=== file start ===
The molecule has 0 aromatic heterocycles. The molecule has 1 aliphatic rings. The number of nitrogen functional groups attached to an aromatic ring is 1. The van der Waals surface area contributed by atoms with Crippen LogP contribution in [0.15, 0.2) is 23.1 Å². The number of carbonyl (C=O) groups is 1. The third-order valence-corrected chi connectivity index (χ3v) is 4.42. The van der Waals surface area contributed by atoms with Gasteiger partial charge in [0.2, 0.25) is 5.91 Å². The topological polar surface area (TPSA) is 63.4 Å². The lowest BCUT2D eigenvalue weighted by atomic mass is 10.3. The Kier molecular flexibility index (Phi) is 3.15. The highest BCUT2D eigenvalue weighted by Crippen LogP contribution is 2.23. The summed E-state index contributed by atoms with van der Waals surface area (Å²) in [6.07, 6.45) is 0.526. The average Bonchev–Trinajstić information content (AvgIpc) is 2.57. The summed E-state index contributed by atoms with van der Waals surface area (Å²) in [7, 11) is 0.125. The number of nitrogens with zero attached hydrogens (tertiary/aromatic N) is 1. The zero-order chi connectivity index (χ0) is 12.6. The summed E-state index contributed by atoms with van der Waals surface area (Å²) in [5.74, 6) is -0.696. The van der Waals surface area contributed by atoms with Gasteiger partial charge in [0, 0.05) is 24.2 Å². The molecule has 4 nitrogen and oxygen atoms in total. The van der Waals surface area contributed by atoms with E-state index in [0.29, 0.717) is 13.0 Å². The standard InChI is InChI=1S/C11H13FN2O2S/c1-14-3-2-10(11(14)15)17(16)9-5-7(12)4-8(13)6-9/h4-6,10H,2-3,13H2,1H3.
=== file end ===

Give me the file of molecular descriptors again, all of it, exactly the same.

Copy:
The molecule has 0 aromatic heterocycles. The molecule has 1 aliphatic rings. The number of nitrogen functional groups attached to an aromatic ring is 1. The van der Waals surface area contributed by atoms with Crippen LogP contribution in [0.15, 0.2) is 23.1 Å². The number of carbonyl (C=O) groups is 1. The third-order valence-corrected chi connectivity index (χ3v) is 4.42. The van der Waals surface area contributed by atoms with Gasteiger partial charge in [0.2, 0.25) is 5.91 Å². The topological polar surface area (TPSA) is 63.4 Å². The lowest BCUT2D eigenvalue weighted by atomic mass is 10.3. The Kier molecular flexibility index (Phi) is 3.15. The highest BCUT2D eigenvalue weighted by Crippen LogP contribution is 2.23. The summed E-state index contributed by atoms with van der Waals surface area (Å²) in [6.07, 6.45) is 0.526. The average Bonchev–Trinajstić information content (AvgIpc) is 2.57. The summed E-state index contributed by atoms with van der Waals surface area (Å²) in [7, 11) is 0.125. The number of nitrogens with zero attached hydrogens (tertiary/aromatic N) is 1. The zero-order chi connectivity index (χ0) is 12.6. The summed E-state index contributed by atoms with van der Waals surface area (Å²) in [5.74, 6) is -0.696. The van der Waals surface area contributed by atoms with Gasteiger partial charge in [0, 0.05) is 24.2 Å². The molecule has 4 nitrogen and oxygen atoms in total. The van der Waals surface area contributed by atoms with E-state index in [0.29, 0.717) is 13.0 Å². The standard InChI is InChI=1S/C11H13FN2O2S/c1-14-3-2-10(11(14)15)17(16)9-5-7(12)4-8(13)6-9/h4-6,10H,2-3,13H2,1H3.